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ASSESSMENT OF SELF-PERCEIVED RISK- BENEFIT DECISION PATTERNS BY RESEARCH ETHICS COMMITTEE MEMBERS IN EGYPT Samia Hassan Rizk, MD, MPH, MSc in clinical.

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Presentation on theme: "ASSESSMENT OF SELF-PERCEIVED RISK- BENEFIT DECISION PATTERNS BY RESEARCH ETHICS COMMITTEE MEMBERS IN EGYPT Samia Hassan Rizk, MD, MPH, MSc in clinical."— Presentation transcript:

1 ASSESSMENT OF SELF-PERCEIVED RISK- BENEFIT DECISION PATTERNS BY RESEARCH ETHICS COMMITTEE MEMBERS IN EGYPT Samia Hassan Rizk, MD, MPH, MSc in clinical research* Professor of Clinical Pathology, Cairo University, Egypt Certified Research Ethics Trainer Micheal Guirguis, PhD, University of Liverpool, U.K. PRIM&R Advancing Ethical Research Conference December 4-6, 2012 San Diego, CA

2 ABSTRACT AIM : To explore the self-perception of research ethics committee (REC) members in Egypt to risk-benefit issues METHODS: A structured quantitative close-ended questionnaire RESULTS: the main findings were – 78.3%-84.2% agreed for most risk issues and 86.9% to100% for all benefit issues. – A high satisfaction with information about the type of benefit to participating patients (89.1%)& the importance of research to science (88.2%). – Estimation of risks & benefits& scientific validity have a substantial degree of difficulty. – “Self-participation in the trial” was considered an important way to judge risk-benefit balance, while systematic analysis was rarely used. – “Benefits to patients” and “offering the trial based therapy” were the most critical determinants of risk-benefit balance (86.9%). CONCLUSION: Data from this study could be used to prioritize areas for further research and education.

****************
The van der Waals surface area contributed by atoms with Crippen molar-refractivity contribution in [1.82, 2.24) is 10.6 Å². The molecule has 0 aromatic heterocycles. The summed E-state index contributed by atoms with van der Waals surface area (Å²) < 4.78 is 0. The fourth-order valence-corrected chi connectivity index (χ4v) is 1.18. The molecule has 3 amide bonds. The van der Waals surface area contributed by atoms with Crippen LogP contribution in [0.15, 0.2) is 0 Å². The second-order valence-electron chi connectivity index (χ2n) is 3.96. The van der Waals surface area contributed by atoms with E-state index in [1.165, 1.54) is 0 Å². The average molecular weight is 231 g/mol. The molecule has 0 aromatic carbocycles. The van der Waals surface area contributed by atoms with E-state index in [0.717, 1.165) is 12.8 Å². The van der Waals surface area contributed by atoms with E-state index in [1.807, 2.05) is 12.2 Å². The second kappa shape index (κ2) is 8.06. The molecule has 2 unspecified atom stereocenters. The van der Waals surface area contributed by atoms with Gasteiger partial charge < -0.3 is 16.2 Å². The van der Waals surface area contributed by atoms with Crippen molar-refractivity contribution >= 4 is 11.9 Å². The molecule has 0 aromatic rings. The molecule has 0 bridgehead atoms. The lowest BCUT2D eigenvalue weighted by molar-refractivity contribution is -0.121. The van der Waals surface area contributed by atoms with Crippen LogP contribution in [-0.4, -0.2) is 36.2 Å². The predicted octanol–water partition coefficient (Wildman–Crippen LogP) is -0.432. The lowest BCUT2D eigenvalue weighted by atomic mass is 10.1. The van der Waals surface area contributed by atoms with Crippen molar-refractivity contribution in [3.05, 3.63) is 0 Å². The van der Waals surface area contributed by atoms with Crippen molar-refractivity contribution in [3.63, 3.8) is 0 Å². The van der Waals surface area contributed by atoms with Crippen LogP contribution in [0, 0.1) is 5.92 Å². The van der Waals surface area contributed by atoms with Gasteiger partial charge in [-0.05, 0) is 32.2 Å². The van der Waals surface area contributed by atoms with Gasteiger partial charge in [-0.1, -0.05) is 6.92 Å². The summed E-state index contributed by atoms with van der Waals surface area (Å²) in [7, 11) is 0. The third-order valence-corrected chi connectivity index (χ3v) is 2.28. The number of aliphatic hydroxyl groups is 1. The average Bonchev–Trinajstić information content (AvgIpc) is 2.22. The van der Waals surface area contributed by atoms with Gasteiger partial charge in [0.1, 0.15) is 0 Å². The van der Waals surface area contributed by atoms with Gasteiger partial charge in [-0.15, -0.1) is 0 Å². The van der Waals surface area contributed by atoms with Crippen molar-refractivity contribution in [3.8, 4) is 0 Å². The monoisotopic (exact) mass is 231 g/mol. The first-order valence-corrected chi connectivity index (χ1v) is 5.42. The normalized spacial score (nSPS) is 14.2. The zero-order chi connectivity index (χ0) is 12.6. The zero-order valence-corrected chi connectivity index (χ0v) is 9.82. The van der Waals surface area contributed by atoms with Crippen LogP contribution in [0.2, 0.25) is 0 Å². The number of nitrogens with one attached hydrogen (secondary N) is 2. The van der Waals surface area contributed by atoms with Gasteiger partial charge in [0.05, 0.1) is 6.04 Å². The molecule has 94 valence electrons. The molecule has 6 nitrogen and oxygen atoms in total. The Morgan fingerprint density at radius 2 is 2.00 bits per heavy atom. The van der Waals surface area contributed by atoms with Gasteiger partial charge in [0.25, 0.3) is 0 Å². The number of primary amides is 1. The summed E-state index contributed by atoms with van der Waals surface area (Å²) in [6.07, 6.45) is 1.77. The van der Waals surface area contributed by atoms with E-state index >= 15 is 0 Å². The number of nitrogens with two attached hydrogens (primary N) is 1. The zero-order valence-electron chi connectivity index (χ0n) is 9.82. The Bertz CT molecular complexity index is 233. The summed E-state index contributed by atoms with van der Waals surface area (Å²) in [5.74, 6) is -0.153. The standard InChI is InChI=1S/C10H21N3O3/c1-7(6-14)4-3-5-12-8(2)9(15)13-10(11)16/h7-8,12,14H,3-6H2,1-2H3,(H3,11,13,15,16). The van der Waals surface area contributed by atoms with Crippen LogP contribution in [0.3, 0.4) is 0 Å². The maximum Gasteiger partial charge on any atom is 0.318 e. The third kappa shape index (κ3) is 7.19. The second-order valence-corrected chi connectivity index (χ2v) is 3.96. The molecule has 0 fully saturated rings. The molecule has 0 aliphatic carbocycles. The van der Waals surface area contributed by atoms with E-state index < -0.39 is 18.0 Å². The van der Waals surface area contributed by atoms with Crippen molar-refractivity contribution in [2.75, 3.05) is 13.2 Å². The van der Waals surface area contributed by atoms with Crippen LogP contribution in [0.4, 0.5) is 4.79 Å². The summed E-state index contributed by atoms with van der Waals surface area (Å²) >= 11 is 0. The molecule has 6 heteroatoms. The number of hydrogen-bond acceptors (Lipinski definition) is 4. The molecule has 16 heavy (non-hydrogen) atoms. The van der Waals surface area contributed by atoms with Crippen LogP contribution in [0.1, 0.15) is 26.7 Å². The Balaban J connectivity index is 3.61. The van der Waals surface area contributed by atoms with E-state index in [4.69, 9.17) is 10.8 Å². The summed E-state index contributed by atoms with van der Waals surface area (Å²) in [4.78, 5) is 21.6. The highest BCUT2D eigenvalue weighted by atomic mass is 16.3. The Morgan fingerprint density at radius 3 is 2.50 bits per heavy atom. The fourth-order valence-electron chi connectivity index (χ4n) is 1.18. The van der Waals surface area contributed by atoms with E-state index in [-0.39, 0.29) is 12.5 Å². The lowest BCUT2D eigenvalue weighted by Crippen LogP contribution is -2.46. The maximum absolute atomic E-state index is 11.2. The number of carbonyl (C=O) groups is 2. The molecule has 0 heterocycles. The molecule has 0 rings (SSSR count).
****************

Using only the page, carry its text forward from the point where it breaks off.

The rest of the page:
3 METHODOLOGY A cross-sectional quantitative survey design was used to study the self-perceived responses to a set of risk-benefit assessment issues by research ethics committee (REC) members in Egypt. The questionnaire was based on a survey designed by Van Luijin et al. (2002) in phase II cancer clinical trials protocols’ review. RESULTS MinMaxmed # of Resp* Age Years of review protocols/year Table 1: Average Age, Number of Review Years& # of Protocols Reviewed/Year

4 Table 2: Frequency Distribution of Research Ethics Experiences of Respondents: Number%No of respondents* SPECIALTY Clinical Social science00 Others How often do you receive training in research ethics? start REC membership each REC meeting times/year times/year410.8 >5 times/year25.4 No regular training821.6 Experience in research methodology None introductory923.7 Deep1950 Skilled513.2 Research ethics education MSc0038 PhD00 Certificate Short course In-job training1744.7

5 Figure 1: Frequencies of Participants’ Opinions Towards Research Risk Issues Questionnaire statement: “I consider each of the following risk/benefit factor as the most relevant in assessing a clinical study protocol”:- 1-Medication side-effects, 2- Length of hospital stay, 3- Psychological/social impact, 4- Decrease in QOL, 5- International settings, 6- Use of genetic material, 7- Use of innovative therapy Figure 2: Frequencies of Participants’ Opinions Towards Research Benefit Issues